Similar to the 1994 version, Jim Murray isn’t a fan of the bitterness but he rates the nose 23/25. Perhaps that element benefits from the extra maturity. 82/100 on Whiskybase is a good average score. One member says they felt this 1995 version had a more malty character to the earlier 1993 and 1994 versions.

As I post this, a full 70cl bottle is available on The Whisky Exchange for £37.95 where it gets good comments in 10 reviews.

Knappogue Castle 1995 5cl


Knappogue Castle 1994

Bought: Best of Whisky, Holland, 2nd February 2015

89/100 – Whisky Bible 2015
89/100 – RalfyHis YouTube review here (March 2013)

Here we have an independent bottling of a single malt from the Bushmills distillery in Ireland. It’s unusual to see both Ralfy and Jim Murray (author of the Whisky Bible) giving the same high mark. Obviously this must be good stuff! Although you wouldn’t think so from Ralfy’s opening references to bitterness. The Whisky Bible also picks up on this in its summary “not enough attention has been paid to getting rid of the oak-induced bitterness”. Ralfy’s initial impression was “I’m not really going to enjoy this” but, as he got used to it, and let the whiskey breath in an open bottle, his attitude changed. He grew accustomed to the new flavour experiences and their qualities.

89/100 in the Whisky Bible puts this single malt in the category of “very good to excellent whiskey definitely worth buying”. Jim Murray says in his review “a wonderful whiskey in the Knappogue tradition”. Although not overly happy with the bitter finish he scores the taste component 24/25.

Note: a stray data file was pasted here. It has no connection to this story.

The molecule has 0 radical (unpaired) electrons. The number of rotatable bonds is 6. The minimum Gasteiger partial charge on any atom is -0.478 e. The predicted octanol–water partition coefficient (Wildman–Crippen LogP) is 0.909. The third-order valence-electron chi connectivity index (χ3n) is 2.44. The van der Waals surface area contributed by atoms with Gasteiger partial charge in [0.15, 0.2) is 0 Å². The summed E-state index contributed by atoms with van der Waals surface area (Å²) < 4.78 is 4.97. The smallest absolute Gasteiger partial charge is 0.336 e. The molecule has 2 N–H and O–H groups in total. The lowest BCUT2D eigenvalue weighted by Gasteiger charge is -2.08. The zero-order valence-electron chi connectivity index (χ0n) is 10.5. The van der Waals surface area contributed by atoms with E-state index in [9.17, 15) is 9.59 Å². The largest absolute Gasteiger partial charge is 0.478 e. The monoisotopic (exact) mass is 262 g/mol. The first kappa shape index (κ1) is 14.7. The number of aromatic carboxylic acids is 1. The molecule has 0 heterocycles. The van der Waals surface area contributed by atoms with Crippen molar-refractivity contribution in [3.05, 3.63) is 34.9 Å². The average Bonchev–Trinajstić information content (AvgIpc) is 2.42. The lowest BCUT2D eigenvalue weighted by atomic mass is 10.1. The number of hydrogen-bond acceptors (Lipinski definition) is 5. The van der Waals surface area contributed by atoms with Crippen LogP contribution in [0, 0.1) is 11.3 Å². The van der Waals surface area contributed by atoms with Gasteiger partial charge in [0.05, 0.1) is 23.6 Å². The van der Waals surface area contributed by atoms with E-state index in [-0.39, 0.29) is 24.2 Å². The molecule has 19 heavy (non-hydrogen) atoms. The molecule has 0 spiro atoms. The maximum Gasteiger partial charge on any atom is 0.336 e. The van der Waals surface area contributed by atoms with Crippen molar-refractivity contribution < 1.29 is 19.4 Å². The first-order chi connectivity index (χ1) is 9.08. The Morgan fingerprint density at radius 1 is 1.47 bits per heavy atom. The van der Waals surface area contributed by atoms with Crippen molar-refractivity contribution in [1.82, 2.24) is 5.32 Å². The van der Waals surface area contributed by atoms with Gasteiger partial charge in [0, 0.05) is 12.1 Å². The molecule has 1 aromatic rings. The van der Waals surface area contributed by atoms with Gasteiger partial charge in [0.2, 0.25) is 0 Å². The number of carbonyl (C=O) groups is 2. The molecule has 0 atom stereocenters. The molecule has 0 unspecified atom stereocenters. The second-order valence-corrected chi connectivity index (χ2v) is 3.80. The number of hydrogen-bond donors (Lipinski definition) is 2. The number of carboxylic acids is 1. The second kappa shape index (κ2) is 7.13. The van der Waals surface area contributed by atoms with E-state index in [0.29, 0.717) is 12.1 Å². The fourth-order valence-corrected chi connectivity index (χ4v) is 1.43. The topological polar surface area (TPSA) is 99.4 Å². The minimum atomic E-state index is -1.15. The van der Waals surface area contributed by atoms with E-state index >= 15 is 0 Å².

All-in-all, a very interesting dram!

Knappogue Castle 1994 5cl

Knappogue Castle 1993

Bought: Best of Whisky, Holland, 2nd February 2015

91/100 – Whisky Bible 2015

My apologies for the picture I took of this Irish single malt. It came as part of a triple-set of Knappogue Castle miniatures – 1993, 1994 and 1995. I tried to get them out of the box but I realised I’d rip the thing to shreds in the process, so I left it alone. I don’t know why because it’s never going to be much of a collector’s item. The box will have to go eventually, when I finally have the time to drink them!

I considered doing all 3 bottles in one review until I discovered that each one has its own entry in the Whisky Bible, and the 1994 edition was reviewed by Ralfy on You Tube. I will include that in my next blog. As for this 1993 release, Jim Murray, author of the Whisky Bible, says in his review “a malt of exceptional character and charisma. Almost squeaky clean but proudly contains enormous depth and intensity. The chocolate finish is an absolute delight.” Did someone say ‘chocolate’? I will have to ensure I have some dark chocolate on standby when I do my tasting because it’s always nice when you find a whiskey that marries nicely with chocolate.